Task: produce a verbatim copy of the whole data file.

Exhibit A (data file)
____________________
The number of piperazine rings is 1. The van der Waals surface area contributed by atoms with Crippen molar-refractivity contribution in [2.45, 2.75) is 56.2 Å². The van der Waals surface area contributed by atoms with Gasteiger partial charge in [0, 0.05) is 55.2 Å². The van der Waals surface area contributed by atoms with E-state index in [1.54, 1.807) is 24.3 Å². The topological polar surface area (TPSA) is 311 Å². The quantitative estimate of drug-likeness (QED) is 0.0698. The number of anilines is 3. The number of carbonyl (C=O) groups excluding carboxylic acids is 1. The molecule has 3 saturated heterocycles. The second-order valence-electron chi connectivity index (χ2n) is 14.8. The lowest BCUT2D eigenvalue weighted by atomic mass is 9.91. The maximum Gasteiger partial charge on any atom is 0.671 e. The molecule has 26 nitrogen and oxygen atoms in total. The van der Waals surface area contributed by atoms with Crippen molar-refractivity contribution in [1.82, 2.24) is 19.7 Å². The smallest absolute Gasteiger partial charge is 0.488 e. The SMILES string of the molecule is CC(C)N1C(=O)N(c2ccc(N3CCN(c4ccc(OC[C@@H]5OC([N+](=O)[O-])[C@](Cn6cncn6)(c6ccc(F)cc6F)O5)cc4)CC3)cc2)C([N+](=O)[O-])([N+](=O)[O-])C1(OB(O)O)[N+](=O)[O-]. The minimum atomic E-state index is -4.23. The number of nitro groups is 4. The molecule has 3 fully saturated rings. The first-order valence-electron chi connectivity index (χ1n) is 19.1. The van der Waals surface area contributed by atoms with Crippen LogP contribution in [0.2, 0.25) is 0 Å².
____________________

The number of piperazine rings is 1. The van der Waals surface area contributed by atoms with Crippen molar-refractivity contribution in [2.45, 2.75) is 56.2 Å². The van der Waals surface area contributed by atoms with Gasteiger partial charge in [0, 0.05) is 55.2 Å². The van der Waals surface area contributed by atoms with E-state index in [1.54, 1.807) is 24.3 Å². The topological polar surface area (TPSA) is 311 Å². The quantitative estimate of drug-likeness (QED) is 0.0698. The number of anilines is 3. The number of carbonyl (C=O) groups excluding carboxylic acids is 1. The molecule has 3 saturated heterocycles. The second-order valence-electron chi connectivity index (χ2n) is 14.8. The lowest BCUT2D eigenvalue weighted by atomic mass is 9.91. The maximum Gasteiger partial charge on any atom is 0.671 e. The molecule has 26 nitrogen and oxygen atoms in total. The van der Waals surface area contributed by atoms with Crippen molar-refractivity contribution in [1.82, 2.24) is 19.7 Å². The smallest absolute Gasteiger partial charge is 0.488 e. The SMILES string of the molecule is CC(C)N1C(=O)N(c2ccc(N3CCN(c4ccc(OC[C@@H]5OC([N+](=O)[O-])[C@](Cn6cncn6)(c6ccc(F)cc6F)O5)cc4)CC3)cc2)C([N+](=O)[O-])([N+](=O)[O-])C1(OB(O)O)[N+](=O)[O-]. The minimum atomic E-state index is -4.23. The number of nitro groups is 4. The molecule has 3 fully saturated rings. The first-order valence-electron chi connectivity index (χ1n) is 19.1. The van der Waals surface area contributed by atoms with Crippen LogP contribution in [0.2, 0.25) is 0 Å².